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Re-entry in the times of COVID


When someone leaves prison there have always been hurdles to overcome to re-enter society successfully. That individual needs shelter, food, income, valid ID, access to needed medical/psych care and help meeting all their requirements for parole. Have those needs been more difficult to get during the COVID pandemic? Yes. Imagine trying to get a valid ID when the DMV is closed, a job when so many businesses are not open or have gone under, accessing needed medical/psych care in a pandemic and help from organizations that have shifted their interactions to zoom and you don’t have a computer or a phone. As a prison doctor who spent 30 years taking care of the inmate population I saw many fail at re-entering society successfully. Now that I’ve been out of the system for 3 years I have had the opportunity to interact and observe the formerly incarcerated and see who, what and why they did not return to prison. Every individual leaving the prison is different, the hurdles they have to overcome are different and even their why is different. I’m not that interested in how they differ, what I’m interested in is what they share in common that keeps them from coming back to prison.

This is what the successful tend to share in common:

  1. When they are in prison they make the decision that they are responsible for the outcome of their life.

  2. They do not lose hope, even if they have a life sentence with no possibility of parole.

  3. They make the decision to take advantage of every opportunity that increases their chance for parole/success when they leave the prison. ie education, work, programs, therapy, service

  4. They avoid individuals/groups/activities that can get them in trouble.

  5. They reach out to others that want the best for them and hold them accountable.

  6. They ask for forgiveness in order to go forward with their lives vs. psychologically beating themselves up and staying stuck in the past.

Re-entry of the formerly incarcerated into society has always been difficult and doing it in the times of COVID with all its challenges makes it even more difficult. When dealing with a challenging situation the first step is having a good foundation to start with and that’s a function of what the individual chooses to do behind bars with what is available in the prison . The second step is what we all do in the outside world to help individuals navigate these difficult times which are made worse by the changes that have occurred with COVID. Act with pragmatic compassion. A different type of PC.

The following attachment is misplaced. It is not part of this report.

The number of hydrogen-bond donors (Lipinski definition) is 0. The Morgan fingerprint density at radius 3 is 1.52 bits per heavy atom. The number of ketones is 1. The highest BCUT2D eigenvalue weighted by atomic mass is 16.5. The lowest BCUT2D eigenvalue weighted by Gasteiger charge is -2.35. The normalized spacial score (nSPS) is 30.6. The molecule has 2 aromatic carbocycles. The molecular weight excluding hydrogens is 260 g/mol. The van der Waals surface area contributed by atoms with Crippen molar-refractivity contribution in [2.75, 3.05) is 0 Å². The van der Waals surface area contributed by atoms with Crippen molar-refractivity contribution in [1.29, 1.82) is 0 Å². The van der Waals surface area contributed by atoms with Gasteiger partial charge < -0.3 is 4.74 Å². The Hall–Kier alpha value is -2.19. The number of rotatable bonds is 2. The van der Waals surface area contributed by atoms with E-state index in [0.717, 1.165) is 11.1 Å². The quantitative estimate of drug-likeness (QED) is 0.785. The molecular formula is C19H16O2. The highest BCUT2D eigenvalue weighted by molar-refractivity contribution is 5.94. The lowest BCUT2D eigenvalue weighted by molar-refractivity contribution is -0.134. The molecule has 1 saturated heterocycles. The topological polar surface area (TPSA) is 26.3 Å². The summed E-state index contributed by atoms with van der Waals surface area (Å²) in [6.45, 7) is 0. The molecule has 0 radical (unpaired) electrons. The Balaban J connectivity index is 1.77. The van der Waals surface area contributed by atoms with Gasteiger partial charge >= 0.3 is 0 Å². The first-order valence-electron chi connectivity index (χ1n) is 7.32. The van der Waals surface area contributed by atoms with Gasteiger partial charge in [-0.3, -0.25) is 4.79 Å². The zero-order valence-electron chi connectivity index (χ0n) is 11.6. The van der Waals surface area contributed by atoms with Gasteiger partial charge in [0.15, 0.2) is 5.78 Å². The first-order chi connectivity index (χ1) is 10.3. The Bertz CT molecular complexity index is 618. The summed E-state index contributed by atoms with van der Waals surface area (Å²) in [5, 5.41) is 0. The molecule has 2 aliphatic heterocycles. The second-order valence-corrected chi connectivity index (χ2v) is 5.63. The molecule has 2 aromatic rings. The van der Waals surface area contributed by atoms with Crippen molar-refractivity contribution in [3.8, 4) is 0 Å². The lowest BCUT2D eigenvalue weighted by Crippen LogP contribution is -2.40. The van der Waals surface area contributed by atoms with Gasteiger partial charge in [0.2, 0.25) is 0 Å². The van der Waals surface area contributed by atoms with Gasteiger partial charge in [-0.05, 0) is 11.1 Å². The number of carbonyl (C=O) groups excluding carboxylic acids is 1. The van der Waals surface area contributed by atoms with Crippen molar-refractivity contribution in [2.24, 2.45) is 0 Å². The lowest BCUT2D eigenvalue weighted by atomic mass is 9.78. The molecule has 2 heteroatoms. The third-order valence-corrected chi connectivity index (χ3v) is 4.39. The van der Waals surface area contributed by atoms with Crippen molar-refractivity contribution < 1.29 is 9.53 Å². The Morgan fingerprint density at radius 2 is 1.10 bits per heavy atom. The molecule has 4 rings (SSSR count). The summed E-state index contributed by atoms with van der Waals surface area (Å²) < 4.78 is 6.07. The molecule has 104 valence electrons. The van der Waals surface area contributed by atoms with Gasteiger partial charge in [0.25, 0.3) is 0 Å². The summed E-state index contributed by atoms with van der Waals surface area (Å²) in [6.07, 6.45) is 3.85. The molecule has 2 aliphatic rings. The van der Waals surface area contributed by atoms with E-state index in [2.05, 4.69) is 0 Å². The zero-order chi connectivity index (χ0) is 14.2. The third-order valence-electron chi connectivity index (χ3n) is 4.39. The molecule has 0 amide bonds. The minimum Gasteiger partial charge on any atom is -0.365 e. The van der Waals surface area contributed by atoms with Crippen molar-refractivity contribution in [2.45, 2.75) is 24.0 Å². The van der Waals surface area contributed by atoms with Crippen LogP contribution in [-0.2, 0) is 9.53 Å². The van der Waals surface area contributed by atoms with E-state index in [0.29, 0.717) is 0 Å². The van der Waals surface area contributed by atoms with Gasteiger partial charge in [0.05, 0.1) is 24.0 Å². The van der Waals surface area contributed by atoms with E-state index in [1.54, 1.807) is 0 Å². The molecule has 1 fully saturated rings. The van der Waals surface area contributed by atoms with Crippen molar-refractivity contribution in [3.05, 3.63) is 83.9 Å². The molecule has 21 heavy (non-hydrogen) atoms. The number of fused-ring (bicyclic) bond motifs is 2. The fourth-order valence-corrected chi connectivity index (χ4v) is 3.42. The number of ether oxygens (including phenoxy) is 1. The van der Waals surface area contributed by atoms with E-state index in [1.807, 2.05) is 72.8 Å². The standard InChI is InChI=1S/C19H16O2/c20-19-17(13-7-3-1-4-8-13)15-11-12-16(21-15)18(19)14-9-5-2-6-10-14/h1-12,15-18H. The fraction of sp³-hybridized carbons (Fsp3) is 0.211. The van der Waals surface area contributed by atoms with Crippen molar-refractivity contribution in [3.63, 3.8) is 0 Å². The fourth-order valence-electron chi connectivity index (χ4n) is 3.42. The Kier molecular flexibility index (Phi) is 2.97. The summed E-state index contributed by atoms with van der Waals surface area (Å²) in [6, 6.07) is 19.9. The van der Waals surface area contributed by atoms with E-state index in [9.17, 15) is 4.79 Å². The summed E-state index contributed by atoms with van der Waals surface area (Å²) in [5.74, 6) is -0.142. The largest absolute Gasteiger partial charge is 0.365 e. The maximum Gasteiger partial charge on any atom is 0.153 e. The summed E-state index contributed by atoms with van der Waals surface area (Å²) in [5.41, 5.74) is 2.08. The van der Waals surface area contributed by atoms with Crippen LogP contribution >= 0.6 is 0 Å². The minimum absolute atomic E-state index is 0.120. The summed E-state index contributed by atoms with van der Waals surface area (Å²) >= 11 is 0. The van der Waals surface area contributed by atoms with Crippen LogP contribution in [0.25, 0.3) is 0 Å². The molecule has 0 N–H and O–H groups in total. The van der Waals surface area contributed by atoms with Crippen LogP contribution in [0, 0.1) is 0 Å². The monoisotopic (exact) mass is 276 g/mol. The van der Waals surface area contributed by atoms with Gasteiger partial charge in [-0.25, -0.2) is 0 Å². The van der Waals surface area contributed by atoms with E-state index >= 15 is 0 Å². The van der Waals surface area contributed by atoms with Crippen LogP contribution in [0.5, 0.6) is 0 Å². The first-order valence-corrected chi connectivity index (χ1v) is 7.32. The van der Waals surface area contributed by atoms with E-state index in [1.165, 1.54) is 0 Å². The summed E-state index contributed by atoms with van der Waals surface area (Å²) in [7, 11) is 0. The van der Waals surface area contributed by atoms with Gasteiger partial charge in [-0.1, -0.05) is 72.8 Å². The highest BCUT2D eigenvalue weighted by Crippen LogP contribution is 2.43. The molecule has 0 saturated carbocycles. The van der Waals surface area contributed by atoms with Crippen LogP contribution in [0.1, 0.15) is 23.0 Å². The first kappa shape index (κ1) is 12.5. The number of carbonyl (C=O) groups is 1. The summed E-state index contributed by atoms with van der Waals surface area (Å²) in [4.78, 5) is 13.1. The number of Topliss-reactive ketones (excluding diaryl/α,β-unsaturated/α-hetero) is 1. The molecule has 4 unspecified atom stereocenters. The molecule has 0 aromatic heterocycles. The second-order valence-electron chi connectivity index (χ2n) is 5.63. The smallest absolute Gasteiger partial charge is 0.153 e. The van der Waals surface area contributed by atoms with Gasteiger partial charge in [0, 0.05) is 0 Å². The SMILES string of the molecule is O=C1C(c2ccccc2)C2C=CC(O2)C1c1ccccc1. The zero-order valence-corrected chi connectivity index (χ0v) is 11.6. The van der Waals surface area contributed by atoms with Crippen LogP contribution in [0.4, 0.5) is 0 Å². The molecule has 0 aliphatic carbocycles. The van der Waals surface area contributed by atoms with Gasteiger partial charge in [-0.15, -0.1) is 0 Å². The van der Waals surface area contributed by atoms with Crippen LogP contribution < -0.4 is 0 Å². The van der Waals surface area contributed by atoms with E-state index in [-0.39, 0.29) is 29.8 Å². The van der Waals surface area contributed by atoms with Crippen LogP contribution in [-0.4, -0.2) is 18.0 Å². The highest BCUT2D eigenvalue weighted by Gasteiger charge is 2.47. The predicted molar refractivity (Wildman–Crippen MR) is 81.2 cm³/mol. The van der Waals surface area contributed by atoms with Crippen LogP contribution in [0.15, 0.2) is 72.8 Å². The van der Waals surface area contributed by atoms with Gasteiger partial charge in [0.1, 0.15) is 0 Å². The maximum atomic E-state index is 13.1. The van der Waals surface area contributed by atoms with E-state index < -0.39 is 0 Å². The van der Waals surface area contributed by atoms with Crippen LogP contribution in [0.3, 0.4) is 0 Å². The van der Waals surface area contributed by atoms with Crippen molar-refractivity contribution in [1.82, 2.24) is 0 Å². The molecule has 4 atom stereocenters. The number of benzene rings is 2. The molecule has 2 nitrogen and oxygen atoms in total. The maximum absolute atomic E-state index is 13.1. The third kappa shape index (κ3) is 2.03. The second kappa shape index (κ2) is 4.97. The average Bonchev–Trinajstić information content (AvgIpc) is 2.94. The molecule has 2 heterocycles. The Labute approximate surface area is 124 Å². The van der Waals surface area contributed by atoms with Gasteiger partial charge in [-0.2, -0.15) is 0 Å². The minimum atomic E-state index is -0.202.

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Denise uraga
Denise uraga
Sep 26, 2021

My brother was released from prison after 23 years right when COVID hit even had to wait longer to get released due to getting COVID while waiting to be released the struggles had to have been 20 times worse to be released in those times but he over came every struggle and is now a security officer and thriving 14 months later

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Kellina Martin
Kellina Martin
Dec 30, 2020

I run a nonprofit organization, Insights Foundation, a motivational support organization, and am currently providing emotional coping skills to over 260 inmates in 5 prisons in California and the same in Colorado. It is an interactive program, we supply materials and they have a worksheet to complete on their feelings about what they read, from codependency, to how to handle toxic cell mates, and of course, anger management. We have RAC hours for the classes held in the largest women's prison, so that is a nice incentive, which some come in for, but then stay because of the personal care they receive. Everyone that writes to us gets letters back. They all have a back story as to what t…

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Dana Goulet
Dana Goulet
Aug 12, 2020

Are you familiar with the term "projected activation date" since COVID? Is it regarding inmates being released earlier than "projected release date"?

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